This film adaptation of James Baldwin's celbrated novel tells the journey of a family from the rural South to "big city" Harlem seeking both salvation and understanding and of a young boy ... See full summary »
A white family has had the same black maid for many years. When she tells them she wants to go back to school and will be leaving soon, the 20ish year old son decides what she needs is a ... See full summary »
San Francisco Police Lieutenant Virgil Tibbs is called in to investigate when a liberal street preacher and political candidate is accused of murdering a prostitute. Tibbs is also battling ... See full summary »
The complete innocent, Michael Jordon, is drawn into a web of secrecy and government secrets when a girl carrying a mysterious package gets into a taxi with him. When she is later murdered, Michael is the chief suspect and on the run.
After a group of young revolutionaries break into a company's corporate headquarters and steal $5,000,000 worth of heroin to keep it off the street, they call on San Francisco Police ... See full summary »
Gerald S. O'Loughlin
The man called Obam struggles with the increasingly hostile forces facing each other in a colonial African country. The African natives want their land and lives back from the British ... See full summary »
Will Handy grows up in Memphis with his preacher father and his Aunt Hagar. His father intends for him to use his musical gifts only in church, but he can't stay away from the music of the ... See full summary »
Well done film, but underwhelming by today's standards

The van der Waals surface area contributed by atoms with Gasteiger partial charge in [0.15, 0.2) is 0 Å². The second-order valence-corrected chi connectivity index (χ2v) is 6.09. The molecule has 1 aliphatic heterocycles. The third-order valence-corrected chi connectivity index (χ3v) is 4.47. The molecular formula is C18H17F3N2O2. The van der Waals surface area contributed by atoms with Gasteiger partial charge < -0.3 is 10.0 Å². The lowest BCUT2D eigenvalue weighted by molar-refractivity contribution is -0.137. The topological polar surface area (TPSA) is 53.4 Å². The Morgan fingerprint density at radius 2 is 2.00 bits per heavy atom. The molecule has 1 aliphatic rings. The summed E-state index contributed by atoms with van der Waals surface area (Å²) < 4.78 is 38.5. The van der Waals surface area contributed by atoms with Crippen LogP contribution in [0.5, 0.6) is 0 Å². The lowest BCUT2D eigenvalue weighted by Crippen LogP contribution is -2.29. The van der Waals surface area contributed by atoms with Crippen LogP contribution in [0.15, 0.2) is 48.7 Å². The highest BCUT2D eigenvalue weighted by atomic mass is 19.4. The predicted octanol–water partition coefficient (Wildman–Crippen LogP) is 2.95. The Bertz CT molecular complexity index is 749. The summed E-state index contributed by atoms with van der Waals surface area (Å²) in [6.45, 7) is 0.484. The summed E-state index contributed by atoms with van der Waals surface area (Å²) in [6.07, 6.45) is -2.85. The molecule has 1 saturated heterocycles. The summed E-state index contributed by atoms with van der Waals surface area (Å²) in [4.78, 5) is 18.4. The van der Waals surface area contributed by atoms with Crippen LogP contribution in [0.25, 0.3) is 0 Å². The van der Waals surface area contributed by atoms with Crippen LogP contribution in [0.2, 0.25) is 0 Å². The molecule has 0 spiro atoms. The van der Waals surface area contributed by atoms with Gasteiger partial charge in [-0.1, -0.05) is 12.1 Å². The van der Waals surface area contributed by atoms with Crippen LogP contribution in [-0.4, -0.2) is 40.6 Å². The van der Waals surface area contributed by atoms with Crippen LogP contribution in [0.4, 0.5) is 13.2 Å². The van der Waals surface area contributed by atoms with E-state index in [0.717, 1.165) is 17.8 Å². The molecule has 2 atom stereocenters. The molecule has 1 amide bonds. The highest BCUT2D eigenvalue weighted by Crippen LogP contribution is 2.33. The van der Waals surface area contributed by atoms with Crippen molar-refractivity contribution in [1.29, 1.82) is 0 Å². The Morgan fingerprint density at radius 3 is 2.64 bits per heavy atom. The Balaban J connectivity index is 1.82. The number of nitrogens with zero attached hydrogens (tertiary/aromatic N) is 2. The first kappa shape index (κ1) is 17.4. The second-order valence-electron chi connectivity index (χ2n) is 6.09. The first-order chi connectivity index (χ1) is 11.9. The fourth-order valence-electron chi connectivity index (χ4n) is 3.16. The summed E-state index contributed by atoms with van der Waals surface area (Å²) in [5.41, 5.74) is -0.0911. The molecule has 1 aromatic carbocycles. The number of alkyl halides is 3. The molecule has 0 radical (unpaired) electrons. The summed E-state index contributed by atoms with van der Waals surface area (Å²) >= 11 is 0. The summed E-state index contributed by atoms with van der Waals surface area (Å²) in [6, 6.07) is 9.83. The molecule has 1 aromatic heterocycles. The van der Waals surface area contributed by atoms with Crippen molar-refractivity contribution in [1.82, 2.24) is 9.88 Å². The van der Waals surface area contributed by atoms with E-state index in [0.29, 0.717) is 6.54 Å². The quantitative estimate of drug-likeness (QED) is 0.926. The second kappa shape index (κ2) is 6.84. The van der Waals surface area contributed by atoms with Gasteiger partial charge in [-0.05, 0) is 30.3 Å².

We tend to forget that in 1972, in the heart of the whole "blaxploitation" movement, that the very idea of casting African-Americans in traditional white roles was daring in and of itself. As such, Buck and the Preacher, starring Sidney Poitier (who also directed) and Harry Belafonte in the titular roles must have created quite a stir upon its release. The story is pretty standard for a western--a wagon train heading west, led by a tough-as-nails trail guide, is harassed by outside forces (usually bandits or American Indians), but in this case, the settlers are all freed slaves, and the "outside forces" are hired guns by the south, bend on stopping every black settler group, destroying their supplies (and murdering a few of their people), thus terrorizing them into returning to the plantations. Former military sergeant Buck (Poitier) will have none of that, and the slick-talking con man "Preacher (Belafonte), whose initial intentions may seem questionable, mans up and does the right thing, joining forces with Buck for a typical final showdown. A fun western, to be sure, but if you're looking for deeper social commentary that what has already been described, you won't find it. A traditional western with an African-American cast is daring as it gets in 1972, but don't let that keep you away. The original score by Benny Carter, heavy on the mouth harp and that weird pig-sounding instrument they use on Green Acres, will annoy the hell out of you yet stay with you for days.
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